Monday, June 23, 2014

Perl smartmatch : what now ?

Sorry to wake up an old discussion, but ... does anybody have a clear idea of what is going to happen to smartmatch ?

Our team maintains dozens of internal applications and modules containing "given/when" and smartmatch statements. Most of this code was written between 2007 and 2012 -- remember, at that time smartmatch was an official feature, never mentioned as being "experimental", so we happily used it in many places. The reasons for using smartmatch were quite modest :
  • match a scalar against an array
  • match 2 scalars, without a warning when one of the scalars is undef
  • more readable switch statements, thanks to "given/when"
 When 5.18 came out, I was quite worried about the regression of smartmatch to  "experimental" status, but I was confident that things would be settled in 5.20, so I decided not to upgrade (we still use 5.14). Now 5.20 is out .. and nothing has changed about smartmatch, without even a clue about how this is going to evolve.

Our servers cannot easily upgrade to 5.20, because this would throw warnings all over the place. I tried to find a way to globally turn off these warnings (like set PERL5OPT=-M-warnings=experimental::smartmatch, or  PERL5OPT=-M=experimental::smartmatch), but this doesn't work because the "no warnings" pragma is lexically scoped, so global settings are not taken into account.

So my options are :
  1. don't change anything, don't upgrade, and wait for 5.22, hoping that some reasonable form of smartmatch will be reintroduced into the core
  2. revise all source files, adding a line "use experimental qw/smartmatch/;" at the beginning of each lexical scope ... but I have no guarantee that this will still work in future versions
  3. revise all source files, removing the given/when/smartmatch statements and replacing them with plain old Perl, or with features from some CPAN modules like match::smart or Smart::Match ... but it would be a pity to engage in such work if regular smartmatch comes back in a future version of Perl.
As you can see, none of these options is really satisfactory, so I would be interested in hearing if other companies are in the same situation and how they decided to handle it.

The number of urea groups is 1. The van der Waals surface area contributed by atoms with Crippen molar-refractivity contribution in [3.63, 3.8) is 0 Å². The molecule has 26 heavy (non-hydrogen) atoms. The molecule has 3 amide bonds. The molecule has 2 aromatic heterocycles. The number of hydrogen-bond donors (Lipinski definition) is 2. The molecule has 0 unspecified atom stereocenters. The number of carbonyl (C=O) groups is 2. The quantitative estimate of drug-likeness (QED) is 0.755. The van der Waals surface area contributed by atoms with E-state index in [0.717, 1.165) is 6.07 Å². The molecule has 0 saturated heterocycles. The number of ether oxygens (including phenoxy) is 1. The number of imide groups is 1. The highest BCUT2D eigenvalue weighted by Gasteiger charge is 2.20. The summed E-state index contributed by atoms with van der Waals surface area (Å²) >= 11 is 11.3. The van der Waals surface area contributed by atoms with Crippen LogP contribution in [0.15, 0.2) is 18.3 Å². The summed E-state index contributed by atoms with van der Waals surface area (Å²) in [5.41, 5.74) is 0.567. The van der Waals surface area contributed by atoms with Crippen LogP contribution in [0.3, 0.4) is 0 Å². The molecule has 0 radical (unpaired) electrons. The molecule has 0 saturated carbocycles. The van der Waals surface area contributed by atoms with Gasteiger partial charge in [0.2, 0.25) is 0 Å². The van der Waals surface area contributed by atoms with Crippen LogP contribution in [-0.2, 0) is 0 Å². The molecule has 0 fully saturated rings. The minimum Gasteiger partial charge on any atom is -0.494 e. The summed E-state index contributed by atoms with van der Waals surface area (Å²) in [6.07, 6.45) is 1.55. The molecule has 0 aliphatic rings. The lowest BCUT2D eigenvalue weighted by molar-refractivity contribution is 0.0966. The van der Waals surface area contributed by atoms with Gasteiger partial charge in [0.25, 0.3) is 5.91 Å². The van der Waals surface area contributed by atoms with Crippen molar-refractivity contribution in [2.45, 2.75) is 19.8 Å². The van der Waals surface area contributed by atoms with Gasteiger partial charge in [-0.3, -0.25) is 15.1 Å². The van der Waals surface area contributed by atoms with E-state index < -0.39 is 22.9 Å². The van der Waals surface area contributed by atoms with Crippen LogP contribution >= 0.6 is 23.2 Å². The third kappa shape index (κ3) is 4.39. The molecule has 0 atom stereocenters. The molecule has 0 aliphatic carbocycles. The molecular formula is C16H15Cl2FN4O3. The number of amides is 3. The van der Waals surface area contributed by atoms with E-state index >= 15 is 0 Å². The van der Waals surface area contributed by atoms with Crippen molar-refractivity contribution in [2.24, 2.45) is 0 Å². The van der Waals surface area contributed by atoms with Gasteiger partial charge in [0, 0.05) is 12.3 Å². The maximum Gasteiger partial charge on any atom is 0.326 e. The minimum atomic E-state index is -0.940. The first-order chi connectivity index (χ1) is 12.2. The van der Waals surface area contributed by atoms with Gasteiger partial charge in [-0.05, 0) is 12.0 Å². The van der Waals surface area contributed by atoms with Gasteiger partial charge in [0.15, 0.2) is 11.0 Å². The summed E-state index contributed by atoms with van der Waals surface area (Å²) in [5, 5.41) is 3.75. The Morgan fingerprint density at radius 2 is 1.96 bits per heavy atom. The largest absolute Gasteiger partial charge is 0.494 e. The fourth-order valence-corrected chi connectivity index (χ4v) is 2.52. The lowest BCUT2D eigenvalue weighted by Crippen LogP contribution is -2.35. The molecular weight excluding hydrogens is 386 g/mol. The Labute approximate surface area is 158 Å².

By the way, I love the new Perl way of introducing new features as "experimental", until they become stable and official ... but this only works well when the experimental status is declared from the start. The problem with smartmatch is that it had been official for several years, before being retrograted to experimental. Agreed, the full semantics of smartmatch as published in 10.0 had inconsistencies, but throwing away the whole thing is a bit too harsh -- I'm sure that many users like me would be happy with a reasonable subset of rules for matching common cases.
Thanks in advance, Laurent Dami


  1. I think this might be a good question to pose on the perl5porters mailing list.

  2. You might also like Switch::Plain

  3. yes, I totally cann't accept this change as a common user!

  4. I changed my code from

    if ($x ~~ @a)


    use List::AllUtils qw(any);
    if (any { $_ eq $x } @a)

    1. Why should I use List::AllUtils=any for this case?

      Is it better than `if (grep { $_ eq $x } @a )` ?

    2. grep will always iterate through the entire list given. any will stop as soon as it finds a single element matching the condition, which means on average it only has to iterate through half the elements.

    3. But I can't find it in docs. Sources clarify this.

  5. Thanks LeoNerd. Switch::Plain is very cool, as are lots of other things on ...

  6. Hey, I'm in the same boat, I've been using smartmatch for switch since appearance and I like it, it works for me. The way i deal with pragmas is that i centralize them in a custom minipackage, as in "package pragmas" and I import that, so it's easier to manage "slight incompatibilities" like these. So when p5p marked it as experimental and issued a warning for it, i just put warnings->unimport( 'experimental::smartmatch' ) if $] >= 5.018; right below the "usual" warnings->import( FATAL => 'all' ); If p5p will would rip it off entirely, I'll just fetch some variant from cpan, put it in the pragmas package and import it from there, transparently. It's annoying, but it's not p5p's responsibility to update my code, if I wanna keep up with all the goodies and advancements. Otherwise you keep the code "dead", stuck on 5.14 and that's that, it works.

  7. Hi we had the same issue with pseudhashes which was an official feature until 5.10
    The problem was that old systems had huge databases with old storables containing pseudohashes. there was no way

    I had to write a module to serialize pseudohashes structures into plain hashes, and we then saved as hashed structured when they appreared.
    Or just leave them unitl all nodes in a cluster was uploaded from the perl 5.8.9.

    You have to live with it, just write software that adopts.

  8. Hello, I may be ressurect an old post, but as written here ( ), it is possible to stop the warning with this command:

    no if $] >= 5.018, warnings => "experimental::smartmatch";

    This will may be useful for others ^^'.

  9. Well, 5.22 is out. Has ANYTHING happened in this area?
    Does anyone know how to suppress the warnings globally
    (eg with an envar) ?